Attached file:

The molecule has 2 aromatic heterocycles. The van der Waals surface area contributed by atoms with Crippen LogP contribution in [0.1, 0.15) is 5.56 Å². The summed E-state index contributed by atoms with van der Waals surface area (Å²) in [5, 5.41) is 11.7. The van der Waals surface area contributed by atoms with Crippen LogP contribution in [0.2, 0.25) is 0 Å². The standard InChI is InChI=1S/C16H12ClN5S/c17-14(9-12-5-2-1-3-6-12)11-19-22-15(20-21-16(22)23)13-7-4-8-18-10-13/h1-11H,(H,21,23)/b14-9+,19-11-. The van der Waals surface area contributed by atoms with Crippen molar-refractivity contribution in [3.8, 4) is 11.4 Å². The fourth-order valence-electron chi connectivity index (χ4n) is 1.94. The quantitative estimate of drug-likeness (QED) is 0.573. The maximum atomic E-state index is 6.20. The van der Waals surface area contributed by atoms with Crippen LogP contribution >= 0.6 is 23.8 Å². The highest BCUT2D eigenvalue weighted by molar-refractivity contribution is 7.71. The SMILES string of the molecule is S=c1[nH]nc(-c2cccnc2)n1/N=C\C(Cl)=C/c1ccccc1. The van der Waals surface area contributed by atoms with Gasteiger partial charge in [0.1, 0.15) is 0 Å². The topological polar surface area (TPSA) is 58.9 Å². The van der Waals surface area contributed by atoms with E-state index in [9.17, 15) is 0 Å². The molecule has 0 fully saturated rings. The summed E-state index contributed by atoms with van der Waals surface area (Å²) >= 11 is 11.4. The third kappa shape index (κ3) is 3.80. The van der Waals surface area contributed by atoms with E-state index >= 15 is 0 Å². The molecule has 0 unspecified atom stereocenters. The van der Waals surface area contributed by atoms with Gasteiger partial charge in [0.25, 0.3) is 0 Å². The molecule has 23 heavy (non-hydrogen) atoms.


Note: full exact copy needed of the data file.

The molecule has 2 aromatic heterocycles. The van der Waals surface area contributed by atoms with Crippen LogP contribution in [0.1, 0.15) is 5.56 Å². The summed E-state index contributed by atoms with van der Waals surface area (Å²) in [5, 5.41) is 11.7. The van der Waals surface area contributed by atoms with Crippen LogP contribution in [0.2, 0.25) is 0 Å². The standard InChI is InChI=1S/C16H12ClN5S/c17-14(9-12-5-2-1-3-6-12)11-19-22-15(20-21-16(22)23)13-7-4-8-18-10-13/h1-11H,(H,21,23)/b14-9+,19-11-. The van der Waals surface area contributed by atoms with Crippen molar-refractivity contribution in [3.8, 4) is 11.4 Å². The fourth-order valence-electron chi connectivity index (χ4n) is 1.94. The quantitative estimate of drug-likeness (QED) is 0.573. The maximum atomic E-state index is 6.20. The van der Waals surface area contributed by atoms with Crippen LogP contribution >= 0.6 is 23.8 Å². The highest BCUT2D eigenvalue weighted by molar-refractivity contribution is 7.71. The SMILES string of the molecule is S=c1[nH]nc(-c2cccnc2)n1/N=C\C(Cl)=C/c1ccccc1. The van der Waals surface area contributed by atoms with Gasteiger partial charge in [0.1, 0.15) is 0 Å². The topological polar surface area (TPSA) is 58.9 Å². The van der Waals surface area contributed by atoms with E-state index in [9.17, 15) is 0 Å². The molecule has 0 fully saturated rings. The summed E-state index contributed by atoms with van der Waals surface area (Å²) >= 11 is 11.4. The third kappa shape index (κ3) is 3.80. The van der Waals surface area contributed by atoms with E-state index >= 15 is 0 Å². The molecule has 0 unspecified atom stereocenters. The van der Waals surface area contributed by atoms with Gasteiger partial charge in [0.25, 0.3) is 0 Å². The molecule has 23 heavy (non-hydrogen) atoms.